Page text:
"I don't want people to think it's a foregone conclusion that if your child is a picky eater that they're going to be anxious or depressed,” University of Nebraska Medical Center director of innovation Laura Jana, who was not affiliated with the study, told The Wall Street Journal. Julie Kliegman

Gun Violence
3:31 p.m. ET
RJ Sangosti-Pool/Getty Images

James Holmes may face the death penalty for the 2012 shooting at an Aurora, Colorado, movie theater. The jury decided Monday to move forward with sentencing, leaving the death penalty as an option, The Associated Press reports. They will hear another round of arguments before making a decision.

In July, Holmes was convicted on 165 charges for killing 12 people and attempting to kill 70 others after he opened fire during midnight screening of The Dark Knight Rises. He had pleaded not guilty by reason of insanity.

If the jury sides against prosecutors pushing for the death penalty, Holmes would receive life in prison without parole. Julie Kliegman

Discoveries!
3:01 p.m. ET
Prof. Aren Maeir, Director, Ackerman Family Bar-Ilan University Expedition to Gath

Archaeologists at Israel's Bar-Ilan University announced on Monday the discovery of a massive gate and other fortifications in the ruins of Gath, the hometown of the Bible's Goliath. The ancient gate is one of the largest ever discovered in Israel and evidence of the Philistine city's power in the 10th and ninth centuries B.C.E, head archaeologist Professor Aren Maeir says. It even made a brief appearance in the Bible when David, Goliath's slayer and future king of Israel, "acted like a madman, making marks on the doors of the gate and letting saliva run down his beard."

The research team also discovered an "impressive fortification wall," a temple, a smelting complex, and other buildings in Tel Zafit National Park, which contains the ancient city. King Hazael of Aram-Damascus is said to have razed Gath around 830 BCE — presumably via a single, well-placed pebble — and archaeologists are only now putting the pieces back together. Nico Lauricella

call me
2:03 p.m. ET
Scott Olson/Getty Images

It looks as if Donald Trump is about to get a taste of his own medicine. Gawker has published his phone number in retaliation for Trump sharing Sen. Lindsey Graham's last month. The website is encouraging its readers to call up the presidential hopeful and harass him with their questions.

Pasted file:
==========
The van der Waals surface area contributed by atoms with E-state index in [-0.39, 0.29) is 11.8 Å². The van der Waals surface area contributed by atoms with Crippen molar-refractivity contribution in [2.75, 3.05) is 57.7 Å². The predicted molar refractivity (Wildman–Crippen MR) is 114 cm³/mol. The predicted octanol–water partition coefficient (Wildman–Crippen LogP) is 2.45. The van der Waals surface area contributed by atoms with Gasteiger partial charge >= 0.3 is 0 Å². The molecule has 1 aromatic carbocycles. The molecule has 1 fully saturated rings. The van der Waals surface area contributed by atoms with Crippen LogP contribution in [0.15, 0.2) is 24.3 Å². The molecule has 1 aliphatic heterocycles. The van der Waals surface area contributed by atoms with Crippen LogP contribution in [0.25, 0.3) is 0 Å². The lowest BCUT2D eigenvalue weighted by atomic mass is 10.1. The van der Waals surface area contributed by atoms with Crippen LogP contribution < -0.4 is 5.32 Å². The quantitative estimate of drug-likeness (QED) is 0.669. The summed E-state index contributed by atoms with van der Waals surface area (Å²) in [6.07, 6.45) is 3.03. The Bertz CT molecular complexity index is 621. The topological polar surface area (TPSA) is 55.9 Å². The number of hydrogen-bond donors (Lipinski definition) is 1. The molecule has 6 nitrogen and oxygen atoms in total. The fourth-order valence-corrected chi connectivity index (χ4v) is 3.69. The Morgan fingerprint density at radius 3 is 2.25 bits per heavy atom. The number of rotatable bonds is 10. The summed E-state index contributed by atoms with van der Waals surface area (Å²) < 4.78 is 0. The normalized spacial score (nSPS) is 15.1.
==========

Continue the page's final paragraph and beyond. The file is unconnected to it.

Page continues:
Last month, American reality show entertainer turned American political system entertainer Donald Trump publicized presidential rival Sen. Lindsey Graham's cell number, urging his supporters to "try it." In the spirit of open and fair political debate, we now bring you Trump's number [...] He has some pressing questions to answer. Does he still think Mexicans are out to rape you? Speaking of rape, does he think it's possible to rape your own wife? Just how much did he exaggerate his net worth to hit the $10 billion figure? What about breast milk does he find so disgusting? Which cabinet position would he give Sarah Palin? Interesting topics, all. [Gawker]

Gawker also encourages readers to record their phone calls if they get through to Trump, and to send them to the site. It appears Gawker's new mission to be "20 percent nicer" does not apply to The Donald. Jeva Lange

this is creepy
2:02 p.m. ET

Fujifilm announced their new X-T1 IR camera Monday, a sweet device that could help forensic scientists find hidden clues at crime scenes. The camera sees infrared light, meaning it can capture things unseen by the naked human eye, like painted-over bloodstains.

But this camera's amazing ability comes with an awkward downside: It can see through some clothes, Wired reports. The clothes have to be pretty thin, though, so just invest in well-made garments if you know a lot of camera-loving freaks.

The camera comes out in October. For a mere $1,700, you can creep on strangers to your heart's content. Julie Kliegman

See More Speed Reads